Meghan Markle has candidly admitted she is ‘terrified’ by the prospect of her children, Archie and Lilibet, ever using social media – as she warns of the dangers of the online world for today’s youth.
The 42-year-old Duchess of Sussex – who once had more than 11 million followers on her and Harry’s now-defunct Instagram account – laid bare her ‘concerns’ about her four-year-old son and two-year-old daughter while appearing with husband Prince Harry on Tuesday at a World Mental Health Day panel event in New York City.
After hearing the stories of several parents who have suffered “tragic loss related to their child’s use of social media,” Harry and Meghan took to the stage to share their own experiences with social media — and their own fears about the future of their child as parents. two young children.
“As parents, even though our children are still very young, they are two and a half and four and a half… but social media is not going away,” she said in a video shared by The Hollywood Reporter.
“I think by design there was an entry point that was supposed to be positive in creating a community and something was conveyed, and there’s no way to hear that and not try to help these families tell their stories to belong.’
Meghan Markle has honestly admitted she is ‘scared’ by the prospect of her children, Archie and Lilibet, ever using social media
The 42-year-old mother of two said she is ‘worried’ about the impact social media will have on her four-year-old son Archie and two-year-old daughter Lilibet if they start using it
Meghan further admitted that while her children are not yet at an age where they are using social media – or even aware of it – she knows the time is quickly approaching when they will be exposed to it in some way exposed.
In an excerpt posted to Twitter by a Huffington Post reporter Carly LedbetterDescribing her role as a mother as the “most important thing in her life outside of being a woman” to Prince Harry, Meghan said: “Being a mother is the most important thing in my entire life… outside of being this one’s wife, of course.”
“But I will say that I feel fortunate that our children are at an age that, again, is still quite young, so this is not in our immediate future, but I also fear the way it continues to change.
“And this will be before us. As they say, “As a parent, the days are long, but the years are short.” So it worries me, but I also get a lot of hope and a lot of energy from the progress we’ve made over the past year.”
Speaking about the stories of the parents who took part in the panel, the Duchess of Sussex admitted she was reduced to tears by the “devastating” experiences they shared with her and Harry, who have worked with a group of mothers and fathers to last year in their efforts to create a safer online space for young people.
“When we met some of the families a year ago, not all of them, it was impossible not to be in tears because I’m sure so many of you have heard these stories today,” she said.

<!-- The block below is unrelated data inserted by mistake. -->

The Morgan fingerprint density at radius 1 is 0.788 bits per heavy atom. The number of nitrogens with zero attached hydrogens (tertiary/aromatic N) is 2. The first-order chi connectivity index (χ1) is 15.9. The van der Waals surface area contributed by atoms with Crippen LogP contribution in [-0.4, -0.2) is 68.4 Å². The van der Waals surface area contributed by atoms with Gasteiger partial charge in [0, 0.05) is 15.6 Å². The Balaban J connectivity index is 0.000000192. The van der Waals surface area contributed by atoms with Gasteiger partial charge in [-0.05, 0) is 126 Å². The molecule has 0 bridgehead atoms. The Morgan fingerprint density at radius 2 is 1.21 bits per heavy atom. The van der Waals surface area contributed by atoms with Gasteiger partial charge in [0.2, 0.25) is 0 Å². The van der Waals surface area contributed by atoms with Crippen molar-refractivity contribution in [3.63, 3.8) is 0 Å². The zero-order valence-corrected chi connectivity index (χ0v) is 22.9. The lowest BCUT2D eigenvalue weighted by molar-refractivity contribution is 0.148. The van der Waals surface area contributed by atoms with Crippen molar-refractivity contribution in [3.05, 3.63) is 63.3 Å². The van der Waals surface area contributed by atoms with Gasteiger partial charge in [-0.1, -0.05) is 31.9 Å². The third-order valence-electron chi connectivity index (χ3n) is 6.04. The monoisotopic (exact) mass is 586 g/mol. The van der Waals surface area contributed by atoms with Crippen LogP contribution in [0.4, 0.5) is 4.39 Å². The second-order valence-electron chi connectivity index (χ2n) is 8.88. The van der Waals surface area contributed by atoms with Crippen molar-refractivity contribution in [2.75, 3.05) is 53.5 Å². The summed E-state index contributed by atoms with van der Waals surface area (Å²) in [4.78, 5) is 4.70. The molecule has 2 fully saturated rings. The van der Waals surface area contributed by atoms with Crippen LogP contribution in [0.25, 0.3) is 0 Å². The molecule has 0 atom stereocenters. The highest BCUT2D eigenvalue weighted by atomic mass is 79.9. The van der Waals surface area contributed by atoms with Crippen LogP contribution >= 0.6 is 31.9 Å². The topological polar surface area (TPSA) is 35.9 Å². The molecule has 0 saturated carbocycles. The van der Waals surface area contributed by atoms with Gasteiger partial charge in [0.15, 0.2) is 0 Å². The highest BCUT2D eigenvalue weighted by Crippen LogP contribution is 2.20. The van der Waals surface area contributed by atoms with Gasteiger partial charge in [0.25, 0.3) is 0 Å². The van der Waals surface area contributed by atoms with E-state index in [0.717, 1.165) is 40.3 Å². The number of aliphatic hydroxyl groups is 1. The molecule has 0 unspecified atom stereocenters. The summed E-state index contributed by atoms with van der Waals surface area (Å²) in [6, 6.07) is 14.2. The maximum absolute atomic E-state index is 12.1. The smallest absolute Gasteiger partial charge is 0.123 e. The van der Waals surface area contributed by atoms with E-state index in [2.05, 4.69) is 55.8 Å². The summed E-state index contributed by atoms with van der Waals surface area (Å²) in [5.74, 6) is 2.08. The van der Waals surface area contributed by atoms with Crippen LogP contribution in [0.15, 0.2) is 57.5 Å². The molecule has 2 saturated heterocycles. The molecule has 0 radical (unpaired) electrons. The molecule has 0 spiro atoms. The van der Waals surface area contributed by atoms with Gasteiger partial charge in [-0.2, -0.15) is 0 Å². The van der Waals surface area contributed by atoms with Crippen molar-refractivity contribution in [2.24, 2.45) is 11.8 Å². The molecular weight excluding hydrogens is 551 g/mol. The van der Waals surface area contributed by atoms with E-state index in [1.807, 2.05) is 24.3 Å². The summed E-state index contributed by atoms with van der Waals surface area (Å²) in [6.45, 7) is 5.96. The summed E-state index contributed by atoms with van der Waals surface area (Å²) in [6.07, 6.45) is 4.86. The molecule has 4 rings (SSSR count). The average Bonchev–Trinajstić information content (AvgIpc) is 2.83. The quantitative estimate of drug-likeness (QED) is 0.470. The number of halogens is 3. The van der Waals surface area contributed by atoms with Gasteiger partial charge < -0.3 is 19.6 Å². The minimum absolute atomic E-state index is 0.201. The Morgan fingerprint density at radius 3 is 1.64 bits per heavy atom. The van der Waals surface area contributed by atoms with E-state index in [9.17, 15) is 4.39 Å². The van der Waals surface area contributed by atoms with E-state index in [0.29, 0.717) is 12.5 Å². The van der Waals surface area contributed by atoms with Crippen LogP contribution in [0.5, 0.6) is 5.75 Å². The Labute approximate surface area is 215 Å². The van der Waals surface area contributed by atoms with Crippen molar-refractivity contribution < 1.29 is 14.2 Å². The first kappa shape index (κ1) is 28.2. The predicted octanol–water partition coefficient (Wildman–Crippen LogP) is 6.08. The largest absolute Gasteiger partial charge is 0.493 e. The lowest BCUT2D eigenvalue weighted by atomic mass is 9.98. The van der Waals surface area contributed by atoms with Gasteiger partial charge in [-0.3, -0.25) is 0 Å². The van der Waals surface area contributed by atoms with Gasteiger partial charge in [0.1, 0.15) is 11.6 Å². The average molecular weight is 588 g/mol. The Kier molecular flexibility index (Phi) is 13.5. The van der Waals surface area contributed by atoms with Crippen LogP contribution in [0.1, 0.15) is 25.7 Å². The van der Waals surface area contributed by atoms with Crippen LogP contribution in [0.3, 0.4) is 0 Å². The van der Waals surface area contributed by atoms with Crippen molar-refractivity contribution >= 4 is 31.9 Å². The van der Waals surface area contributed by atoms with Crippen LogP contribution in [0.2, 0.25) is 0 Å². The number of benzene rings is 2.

“You can hear these stories over and over again, and it will still have the same emotional impact because it’s so devastating.”
Both Meghan and Harry, 39, have been outspoken about the dangers of social media in recent years – with the Duke of Sussex warning in 2020 that it was fueling a ‘crisis of hate’
The Duchess of Sussex said: ‘I feel fortunate that our children… are quite young so (social media) is not in our immediate future, but I also fear how it continues to change
Today’s event marks the latest time Meghan and Harry have spoken out to warn about the dangers of social media – with the Duke of Sussex writing an entire op-ed in 2020 warning that it is fueling a “crisis of hate.”
In the piece, written for business magazine Fast Company, with the headline ‘Social media divides us. Together we can redesign it,” Harry said social media in its current form was “not good.”
‘The digital landscape is not good and companies like yours have an opportunity to rethink your role in funding and supporting online platforms that have contributed to, fueled and created the conditions for a crisis of hate, a crisis of health and a crisis of truth,’ he wrote.
He called for online communities to be “defined more by compassion than hate; through truth instead of misinformation; through equality and inclusivity instead of injustice and fear-mongering; through free, rather than weaponized, expression.”
In 2019, he also suggested that social media is “more addictive than drugs and alcohol” while taking part in a roundtable discussion on young people’s mental health at a YMCA in London.
“Social media is more addictive than drugs and alcohol,” he said at the event.
‘Yes, it is more dangerous because it is normalized and there are no restrictions. So we are in a truly mind-expanding time.
“But we’re in an exciting time because everyone in this room has an opportunity to actually make a difference, so that young people coming in are less connected to their phones.
“They can be as connected as they want, but they also need to have a human connection. Without that human connection, if you have a problem, you have nowhere to go and the only place you can go is online and (you’ll probably be) bullied.
“Each of us has mental health. There’s good mental health and there’s bad mental health, and just because you do or don’t suffer from a mental illness, your poor mental health affects everyone around you.
‘The younger generation is so much more positive about this. There’s no point in saying, “I’m fine, I feel good.” Everyone in this room is susceptible to mental illness.”